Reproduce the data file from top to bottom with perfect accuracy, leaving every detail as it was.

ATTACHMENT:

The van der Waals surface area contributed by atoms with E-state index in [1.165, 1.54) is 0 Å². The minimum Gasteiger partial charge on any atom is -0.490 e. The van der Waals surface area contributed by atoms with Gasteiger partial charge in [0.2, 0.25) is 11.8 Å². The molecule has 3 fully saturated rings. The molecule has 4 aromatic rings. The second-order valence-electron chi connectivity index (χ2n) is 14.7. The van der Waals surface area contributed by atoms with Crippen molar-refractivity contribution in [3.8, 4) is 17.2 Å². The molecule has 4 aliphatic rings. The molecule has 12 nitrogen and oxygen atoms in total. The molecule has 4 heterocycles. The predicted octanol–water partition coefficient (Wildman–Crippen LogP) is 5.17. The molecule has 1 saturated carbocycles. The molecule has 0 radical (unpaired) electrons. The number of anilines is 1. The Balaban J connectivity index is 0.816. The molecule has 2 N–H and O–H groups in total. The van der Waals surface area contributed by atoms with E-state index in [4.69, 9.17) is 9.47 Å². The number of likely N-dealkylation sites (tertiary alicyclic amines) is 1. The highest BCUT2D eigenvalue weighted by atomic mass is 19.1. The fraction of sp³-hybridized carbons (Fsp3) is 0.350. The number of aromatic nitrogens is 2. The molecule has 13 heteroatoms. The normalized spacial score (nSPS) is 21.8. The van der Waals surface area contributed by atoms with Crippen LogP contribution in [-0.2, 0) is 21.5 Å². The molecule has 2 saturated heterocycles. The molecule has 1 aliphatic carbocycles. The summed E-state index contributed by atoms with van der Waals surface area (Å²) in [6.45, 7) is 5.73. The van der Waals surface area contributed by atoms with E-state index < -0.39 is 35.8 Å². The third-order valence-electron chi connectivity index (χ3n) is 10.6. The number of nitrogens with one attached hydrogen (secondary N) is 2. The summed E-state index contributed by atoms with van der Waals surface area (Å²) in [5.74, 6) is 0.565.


The van der Waals surface area contributed by atoms with E-state index in [1.165, 1.54) is 0 Å². The minimum Gasteiger partial charge on any atom is -0.490 e. The van der Waals surface area contributed by atoms with Gasteiger partial charge in [0.2, 0.25) is 11.8 Å². The molecule has 3 fully saturated rings. The molecule has 4 aromatic rings. The second-order valence-electron chi connectivity index (χ2n) is 14.7. The van der Waals surface area contributed by atoms with Crippen molar-refractivity contribution in [3.8, 4) is 17.2 Å². The molecule has 4 aliphatic rings. The molecule has 12 nitrogen and oxygen atoms in total. The molecule has 4 heterocycles. The predicted octanol–water partition coefficient (Wildman–Crippen LogP) is 5.17. The molecule has 1 saturated carbocycles. The molecule has 0 radical (unpaired) electrons. The number of anilines is 1. The Balaban J connectivity index is 0.816. The molecule has 2 N–H and O–H groups in total. The van der Waals surface area contributed by atoms with E-state index in [4.69, 9.17) is 9.47 Å². The number of likely N-dealkylation sites (tertiary alicyclic amines) is 1. The highest BCUT2D eigenvalue weighted by atomic mass is 19.1. The fraction of sp³-hybridized carbons (Fsp3) is 0.350. The number of aromatic nitrogens is 2. The molecule has 13 heteroatoms. The normalized spacial score (nSPS) is 21.8. The van der Waals surface area contributed by atoms with Crippen LogP contribution in [-0.2, 0) is 21.5 Å². The molecule has 2 saturated heterocycles. The molecule has 1 aliphatic carbocycles. The summed E-state index contributed by atoms with van der Waals surface area (Å²) in [6.45, 7) is 5.73. The van der Waals surface area contributed by atoms with E-state index < -0.39 is 35.8 Å². The third-order valence-electron chi connectivity index (χ3n) is 10.6. The number of nitrogens with one attached hydrogen (secondary N) is 2. The summed E-state index contributed by atoms with van der Waals surface area (Å²) in [5.74, 6) is 0.565.